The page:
Skip to main content

Focus On the Energy Bill: What Choices Do We Have on Clean Air?

Even among the most educated, there seems to be some debate over whether human activity, specifically the emission of greenhouse gases (or GHGs) is having an impact on global warming. Never absent from the discussion are the "“hockey stick"” graph, movement of algae in the oceans, and "natural" temperature variations. On one end of the spectrum are those who tell us it'’s already too late. On the other end are those who tell us that our global impact is nil. Then there are the climate "agnostics" who aren't willing to say one way or the other.

If you are anything like I am, you probably fall into the category of "“cautiously aware."”

On one hand, the optimistic in me says that no matter how hard we try, we cannot have an impact on our global environment.

On the other hand, the realist in me says that the emission of several billion metric tons of carbon into the air each year, which has been neatly sequestered beneath the ground for a staggering amount of time, cannot go completely unnoticed by mother earth. In these dog days of summer, it doesn'’t take a Ph.D. in environmental science to notice the clouds of haze hovering above our cities. Additionally, even if there is no GHG effect, then how can we ignore the emission of millions of tons of NOx, SOx, mercury, and other pollutants from the burning of fossil fuels such as coal, gas, and oil?

There is no one-size-fits-all solution to this problem, but the proper use of renewable energy sources, plus conservation, plus non-carbon-emitting nuclear energy can provide a great deal of help in reducing it. But, until Congress can pass a national energy policy that supports nuclear energy, it appears that we will soon find out who is right about GHGs.

And, the pessimist in me says that the winner will not get any pleasure out of saying, "I told you so."”

Technorati tags: , , , , ,

Comments

Popular posts from this blog

Making Clouds for a Living

Donell Banks works at Southern Nuclear’s Plant Vogtle units 3 and 4 as a shift supervisor in Operations, but is in the process of transitioning to his newly appointed role as the daily work controls manager. He has been in the nuclear energy industry for about 11 years.

I love what I do because I have the unique opportunity to help shape the direction and influence the culture for the future of nuclear power in the United States. Every single day presents a new challenge, but I wouldn't have it any other way. As a shift supervisor, I was primarily responsible for managing the development of procedures and programs to support operation of the first new nuclear units in the United States in more than 30 years. As the daily work controls manager, I will be responsible for oversight of the execution and scheduling of daily work to ensure organizational readiness to operate the new units.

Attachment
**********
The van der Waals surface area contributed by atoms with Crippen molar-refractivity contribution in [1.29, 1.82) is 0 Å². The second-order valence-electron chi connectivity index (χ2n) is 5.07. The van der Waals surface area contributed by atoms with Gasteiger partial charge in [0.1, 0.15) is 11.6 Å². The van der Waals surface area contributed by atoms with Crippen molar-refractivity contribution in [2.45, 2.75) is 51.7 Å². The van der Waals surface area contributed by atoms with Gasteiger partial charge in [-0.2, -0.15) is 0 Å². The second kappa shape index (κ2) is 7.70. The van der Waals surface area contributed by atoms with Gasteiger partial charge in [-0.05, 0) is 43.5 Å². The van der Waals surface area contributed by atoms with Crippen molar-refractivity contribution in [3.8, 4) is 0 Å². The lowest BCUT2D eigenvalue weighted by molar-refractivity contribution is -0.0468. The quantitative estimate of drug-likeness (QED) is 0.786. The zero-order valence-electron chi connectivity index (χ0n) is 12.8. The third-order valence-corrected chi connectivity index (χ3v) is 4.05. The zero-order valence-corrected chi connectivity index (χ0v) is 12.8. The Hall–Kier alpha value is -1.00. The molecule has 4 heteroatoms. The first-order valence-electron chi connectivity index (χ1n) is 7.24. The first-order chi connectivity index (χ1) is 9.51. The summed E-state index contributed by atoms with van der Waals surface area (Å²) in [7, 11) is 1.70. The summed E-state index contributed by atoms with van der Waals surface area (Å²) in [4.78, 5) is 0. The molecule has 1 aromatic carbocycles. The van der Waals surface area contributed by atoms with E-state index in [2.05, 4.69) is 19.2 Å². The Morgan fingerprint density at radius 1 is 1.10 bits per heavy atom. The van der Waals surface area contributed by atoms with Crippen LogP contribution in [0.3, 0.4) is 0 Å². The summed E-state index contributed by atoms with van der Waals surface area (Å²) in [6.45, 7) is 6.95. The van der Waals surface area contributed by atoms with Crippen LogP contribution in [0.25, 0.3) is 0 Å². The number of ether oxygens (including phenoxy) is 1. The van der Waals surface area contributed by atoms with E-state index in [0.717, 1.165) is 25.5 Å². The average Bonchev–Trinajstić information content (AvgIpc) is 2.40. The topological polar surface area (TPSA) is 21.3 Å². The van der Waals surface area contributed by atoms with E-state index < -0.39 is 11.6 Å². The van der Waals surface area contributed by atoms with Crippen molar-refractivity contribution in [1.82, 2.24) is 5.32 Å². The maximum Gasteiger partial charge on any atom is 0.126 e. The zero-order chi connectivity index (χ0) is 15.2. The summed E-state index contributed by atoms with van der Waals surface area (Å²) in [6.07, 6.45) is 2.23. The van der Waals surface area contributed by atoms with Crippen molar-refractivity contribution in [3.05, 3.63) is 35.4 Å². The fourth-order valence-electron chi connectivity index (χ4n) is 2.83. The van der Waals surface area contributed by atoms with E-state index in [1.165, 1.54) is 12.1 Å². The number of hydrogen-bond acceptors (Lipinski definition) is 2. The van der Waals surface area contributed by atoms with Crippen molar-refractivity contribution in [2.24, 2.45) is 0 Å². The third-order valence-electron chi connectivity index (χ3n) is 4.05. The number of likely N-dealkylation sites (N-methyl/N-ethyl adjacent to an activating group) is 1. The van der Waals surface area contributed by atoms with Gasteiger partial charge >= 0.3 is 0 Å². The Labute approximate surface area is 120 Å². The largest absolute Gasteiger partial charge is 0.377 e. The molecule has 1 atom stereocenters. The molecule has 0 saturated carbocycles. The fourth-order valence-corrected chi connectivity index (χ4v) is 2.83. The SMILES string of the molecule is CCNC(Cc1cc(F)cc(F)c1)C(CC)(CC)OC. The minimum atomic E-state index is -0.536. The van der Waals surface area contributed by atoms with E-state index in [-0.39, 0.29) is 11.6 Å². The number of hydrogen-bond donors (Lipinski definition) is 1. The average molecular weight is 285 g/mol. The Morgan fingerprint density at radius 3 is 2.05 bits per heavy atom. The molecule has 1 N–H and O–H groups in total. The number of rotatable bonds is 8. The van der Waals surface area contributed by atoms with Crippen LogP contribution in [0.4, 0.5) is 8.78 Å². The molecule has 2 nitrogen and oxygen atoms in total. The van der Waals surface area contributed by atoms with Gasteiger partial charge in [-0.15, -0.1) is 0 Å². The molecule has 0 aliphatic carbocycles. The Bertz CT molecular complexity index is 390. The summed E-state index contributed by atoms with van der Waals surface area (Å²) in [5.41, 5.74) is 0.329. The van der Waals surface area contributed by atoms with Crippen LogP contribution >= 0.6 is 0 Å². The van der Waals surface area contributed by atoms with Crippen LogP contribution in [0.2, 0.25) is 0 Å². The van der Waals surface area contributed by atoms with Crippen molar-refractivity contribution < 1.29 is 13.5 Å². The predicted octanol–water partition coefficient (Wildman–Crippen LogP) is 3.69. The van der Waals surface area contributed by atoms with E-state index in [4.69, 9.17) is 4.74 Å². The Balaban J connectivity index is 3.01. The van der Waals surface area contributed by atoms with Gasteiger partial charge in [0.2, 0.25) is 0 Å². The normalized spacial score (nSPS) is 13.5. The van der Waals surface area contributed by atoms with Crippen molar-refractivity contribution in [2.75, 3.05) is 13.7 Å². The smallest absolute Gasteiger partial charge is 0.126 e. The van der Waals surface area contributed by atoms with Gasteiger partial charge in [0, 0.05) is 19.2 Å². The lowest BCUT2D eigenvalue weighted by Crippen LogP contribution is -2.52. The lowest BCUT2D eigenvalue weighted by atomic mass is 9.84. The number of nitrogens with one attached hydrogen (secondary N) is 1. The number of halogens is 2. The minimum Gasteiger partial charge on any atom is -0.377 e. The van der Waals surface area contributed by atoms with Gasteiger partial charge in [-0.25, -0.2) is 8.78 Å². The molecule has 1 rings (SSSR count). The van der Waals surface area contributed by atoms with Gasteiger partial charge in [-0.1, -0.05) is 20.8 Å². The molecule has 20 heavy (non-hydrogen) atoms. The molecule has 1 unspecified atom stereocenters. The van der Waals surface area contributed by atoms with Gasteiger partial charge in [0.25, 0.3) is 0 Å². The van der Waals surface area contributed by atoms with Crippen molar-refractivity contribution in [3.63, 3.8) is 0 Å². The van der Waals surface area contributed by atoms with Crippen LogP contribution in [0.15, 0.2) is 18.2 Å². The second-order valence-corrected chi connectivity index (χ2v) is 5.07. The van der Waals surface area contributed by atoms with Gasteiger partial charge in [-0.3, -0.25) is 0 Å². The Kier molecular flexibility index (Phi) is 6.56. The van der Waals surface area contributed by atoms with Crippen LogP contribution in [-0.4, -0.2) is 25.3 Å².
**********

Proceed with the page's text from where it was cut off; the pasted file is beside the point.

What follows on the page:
I envision a nuclear energy industry that leverages the technology of today to improve efficiency…

Nuclear: Energy for All Political Seasons

The electoral college will soon confirm a surprise election result, Donald Trump. However, in the electricity world, there are fewer surprises – physics and economics will continue to apply, and Republicans and Democrats are going to find a lot to like about nuclear energy over the next four years.

In a Trump administration, the carbon conversation is going to be less prominent. But the nuclear value proposition is still there. We bring steady jobs to rural areas, including in the Rust Belt, which put Donald Trump in office. Nuclear plants keep the surrounding communities vibrant.

We hold down electricity costs for the whole economy. We provide energy diversity, reducing the risk of disruption. We are a critical part of America’s industrial infrastructure, and the importance of infrastructure is something that President-Elect Trump has stressed.

One of our infrastructure challenges is natural gas pipelines, which have gotten more congested as extremely low gas prices have pulled m…

Innovation Fuels the Nuclear Legacy: Southern Nuclear Employees Share Their Stories

Blake Bolt and Sharimar Colon are excited about nuclear energy. Each works at Southern Nuclear Co. and sees firsthand how their ingenuity powers the nation’s largest supply of clean energy. For Powered by Our People, they shared their stories of advocacy, innovation in the workplace and efforts to promote efficiency. Their passion for nuclear energy casts a bright future for the industry.

Blake Bolt has worked in the nuclear industry for six years and is currently the work week manager at Hatch Nuclear Plant in Georgia. He takes pride in an industry he might one day pass on to his children.

What is your job and why do you enjoy doing it?
As a Work Week Manager at Plant Hatch, my primary responsibility is to ensure nuclear safety and manage the risk associated with work by planning, scheduling, preparing and executing work to maximize the availability and reliability of station equipment and systems. I love my job because it enables me to work directly with every department on the plant…